June 9, 2019

Muscle Memory

Five below is selling cat’s cradle strings. In rainbow colors, of course. When the Princess and I went to pick up a few things for our upcoming beach vacation they were at the register and, of course, I impulse purchased one. A few years ago the Princess and I tried to teach the girl scout troupe how to do Jacob’s Ladder and it didn’t work out. But, the display of bright colored strings was too hard to resist and even though I have yarn and ribbon at home, I bought one anyhow.

I can do Jacob’s Ladder in my sleep.

Catch up the string with your middle fingers. Drop this one. Cross that one. Make kitty whiskers. Over two, under one,

But, even though I can do it in my sleep, I can’t tell anyone how to do it. I have to slow down and show them and even then it becomes almost impossible. My brain isn’t an active participant in the process, it’s all muscle memory. The zip of the string and the way it snaps off of my fingers when it’s held taught isn’t something I can teach, it’s just something I can do.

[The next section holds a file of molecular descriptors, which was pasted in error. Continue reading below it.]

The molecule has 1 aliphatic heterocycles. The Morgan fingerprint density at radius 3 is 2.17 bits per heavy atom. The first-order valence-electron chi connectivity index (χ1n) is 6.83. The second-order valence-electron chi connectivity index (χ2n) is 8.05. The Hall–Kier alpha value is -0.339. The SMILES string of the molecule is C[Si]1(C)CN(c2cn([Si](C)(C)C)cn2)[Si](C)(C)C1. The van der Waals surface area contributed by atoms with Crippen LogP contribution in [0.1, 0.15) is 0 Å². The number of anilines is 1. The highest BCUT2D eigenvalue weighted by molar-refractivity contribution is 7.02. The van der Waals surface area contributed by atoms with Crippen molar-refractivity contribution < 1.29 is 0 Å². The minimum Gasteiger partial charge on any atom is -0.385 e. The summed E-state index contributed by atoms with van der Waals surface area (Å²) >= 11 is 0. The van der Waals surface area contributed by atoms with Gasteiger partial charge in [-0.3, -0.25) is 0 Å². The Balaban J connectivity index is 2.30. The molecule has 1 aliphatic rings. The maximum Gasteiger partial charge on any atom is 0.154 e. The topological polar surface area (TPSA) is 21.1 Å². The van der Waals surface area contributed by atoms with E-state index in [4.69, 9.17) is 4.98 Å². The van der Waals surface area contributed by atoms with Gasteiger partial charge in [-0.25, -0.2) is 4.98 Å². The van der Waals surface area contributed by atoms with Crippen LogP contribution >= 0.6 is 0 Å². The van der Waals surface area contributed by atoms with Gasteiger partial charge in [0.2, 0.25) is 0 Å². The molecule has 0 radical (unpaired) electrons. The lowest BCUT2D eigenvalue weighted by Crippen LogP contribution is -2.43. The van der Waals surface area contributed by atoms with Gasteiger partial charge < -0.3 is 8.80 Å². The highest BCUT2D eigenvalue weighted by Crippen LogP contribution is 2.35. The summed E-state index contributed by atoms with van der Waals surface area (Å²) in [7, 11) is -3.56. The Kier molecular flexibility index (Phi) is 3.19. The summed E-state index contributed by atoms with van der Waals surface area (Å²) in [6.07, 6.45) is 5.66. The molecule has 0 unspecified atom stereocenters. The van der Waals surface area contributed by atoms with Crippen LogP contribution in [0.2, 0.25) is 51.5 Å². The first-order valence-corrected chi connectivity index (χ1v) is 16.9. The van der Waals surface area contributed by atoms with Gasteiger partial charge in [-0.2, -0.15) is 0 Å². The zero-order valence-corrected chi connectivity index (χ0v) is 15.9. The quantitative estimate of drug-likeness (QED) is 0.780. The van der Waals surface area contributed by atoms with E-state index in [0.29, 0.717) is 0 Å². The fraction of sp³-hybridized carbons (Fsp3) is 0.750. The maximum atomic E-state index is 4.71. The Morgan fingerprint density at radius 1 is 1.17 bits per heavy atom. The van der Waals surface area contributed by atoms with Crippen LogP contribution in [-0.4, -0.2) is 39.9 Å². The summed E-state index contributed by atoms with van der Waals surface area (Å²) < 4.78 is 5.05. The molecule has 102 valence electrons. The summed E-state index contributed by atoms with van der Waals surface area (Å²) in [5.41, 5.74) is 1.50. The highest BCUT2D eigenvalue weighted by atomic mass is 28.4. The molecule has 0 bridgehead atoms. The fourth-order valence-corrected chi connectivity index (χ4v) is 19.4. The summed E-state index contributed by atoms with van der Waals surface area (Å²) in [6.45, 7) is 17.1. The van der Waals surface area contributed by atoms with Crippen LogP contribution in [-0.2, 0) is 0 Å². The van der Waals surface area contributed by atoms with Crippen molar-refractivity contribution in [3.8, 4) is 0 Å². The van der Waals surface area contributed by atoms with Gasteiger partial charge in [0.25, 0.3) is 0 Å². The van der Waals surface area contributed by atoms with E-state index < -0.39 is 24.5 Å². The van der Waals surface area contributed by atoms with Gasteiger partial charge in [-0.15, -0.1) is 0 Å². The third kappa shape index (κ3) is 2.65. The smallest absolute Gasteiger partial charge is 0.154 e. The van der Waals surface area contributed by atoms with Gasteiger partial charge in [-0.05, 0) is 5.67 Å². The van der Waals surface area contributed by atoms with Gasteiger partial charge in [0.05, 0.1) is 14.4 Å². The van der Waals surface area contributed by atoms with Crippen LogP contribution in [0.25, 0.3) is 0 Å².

When the Princess was working on clarinet pieces she found difficult, I encouraged her to practice and practice and practice some more because muscle memory would take over. When I’m singing a particularly difficult piece of music, I do the same thing until the muscles in my throat knows how each phrase should feel. In high school, when I was a soprano my final year,there was a hard note to pick out out that we had to sing to start a refrain. It was only through the way my throat felt when I sang it that we were ever able to find it.

Over the course of vacation, Littlebit carried the string around. She learned the tea cup and Eiffel Tower. Taught herself how to make a star and practiced Jacob’s ladder. The string was wet from her grabbing it with her teeth to pull out the top of the tower. In a way, that Jacob Ladder’s string was one of the OG fidget spinners, your hands could work mindlessly. I found myself settling back into that rhythm, flipping Jacob’s Ladder up and then pulling off the strings to do it again.

Sometimes it’s the right time for things you used to do and they feel good and familiar. Your hands or throat or feet or legs already know the motions.

Grab up the string with your middle fingers. Drop your thumbs. Over one under one and pull back.

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